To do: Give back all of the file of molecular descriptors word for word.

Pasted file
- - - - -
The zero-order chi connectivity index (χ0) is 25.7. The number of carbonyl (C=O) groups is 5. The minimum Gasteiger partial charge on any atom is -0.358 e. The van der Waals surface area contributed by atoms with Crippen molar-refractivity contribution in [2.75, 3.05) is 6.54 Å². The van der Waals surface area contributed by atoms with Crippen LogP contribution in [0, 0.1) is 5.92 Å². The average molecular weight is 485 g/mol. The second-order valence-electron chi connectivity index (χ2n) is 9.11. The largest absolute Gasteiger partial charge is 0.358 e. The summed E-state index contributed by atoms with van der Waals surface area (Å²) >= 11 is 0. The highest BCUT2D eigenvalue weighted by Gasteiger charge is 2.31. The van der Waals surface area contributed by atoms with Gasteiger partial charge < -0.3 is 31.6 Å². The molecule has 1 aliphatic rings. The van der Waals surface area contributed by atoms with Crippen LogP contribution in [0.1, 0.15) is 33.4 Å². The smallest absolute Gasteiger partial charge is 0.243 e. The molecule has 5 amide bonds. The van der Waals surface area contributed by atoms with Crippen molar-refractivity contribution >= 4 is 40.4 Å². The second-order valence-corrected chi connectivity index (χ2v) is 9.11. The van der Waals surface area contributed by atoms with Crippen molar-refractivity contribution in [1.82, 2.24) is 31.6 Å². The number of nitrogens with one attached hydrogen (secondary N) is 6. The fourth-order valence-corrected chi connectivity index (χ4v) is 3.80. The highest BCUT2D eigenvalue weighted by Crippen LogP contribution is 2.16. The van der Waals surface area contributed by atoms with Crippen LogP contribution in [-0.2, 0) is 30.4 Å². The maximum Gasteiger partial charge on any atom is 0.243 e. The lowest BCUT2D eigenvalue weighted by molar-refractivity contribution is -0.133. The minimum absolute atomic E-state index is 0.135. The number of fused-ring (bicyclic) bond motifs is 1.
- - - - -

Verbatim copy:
The zero-order chi connectivity index (χ0) is 25.7. The number of carbonyl (C=O) groups is 5. The minimum Gasteiger partial charge on any atom is -0.358 e. The van der Waals surface area contributed by atoms with Crippen molar-refractivity contribution in [2.75, 3.05) is 6.54 Å². The van der Waals surface area contributed by atoms with Crippen LogP contribution in [0, 0.1) is 5.92 Å². The average molecular weight is 485 g/mol. The second-order valence-electron chi connectivity index (χ2n) is 9.11. The largest absolute Gasteiger partial charge is 0.358 e. The summed E-state index contributed by atoms with van der Waals surface area (Å²) >= 11 is 0. The highest BCUT2D eigenvalue weighted by Gasteiger charge is 2.31. The van der Waals surface area contributed by atoms with Gasteiger partial charge < -0.3 is 31.6 Å². The molecule has 1 aliphatic rings. The van der Waals surface area contributed by atoms with Crippen LogP contribution in [0.1, 0.15) is 33.4 Å². The smallest absolute Gasteiger partial charge is 0.243 e. The molecule has 5 amide bonds. The van der Waals surface area contributed by atoms with Crippen molar-refractivity contribution >= 4 is 40.4 Å². The second-order valence-corrected chi connectivity index (χ2v) is 9.11. The van der Waals surface area contributed by atoms with Crippen molar-refractivity contribution in [1.82, 2.24) is 31.6 Å². The number of nitrogens with one attached hydrogen (secondary N) is 6. The fourth-order valence-corrected chi connectivity index (χ4v) is 3.80. The highest BCUT2D eigenvalue weighted by Crippen LogP contribution is 2.16. The van der Waals surface area contributed by atoms with Crippen LogP contribution in [-0.2, 0) is 30.4 Å². The maximum Gasteiger partial charge on any atom is 0.243 e. The lowest BCUT2D eigenvalue weighted by molar-refractivity contribution is -0.133. The minimum absolute atomic E-state index is 0.135. The number of fused-ring (bicyclic) bond motifs is 1.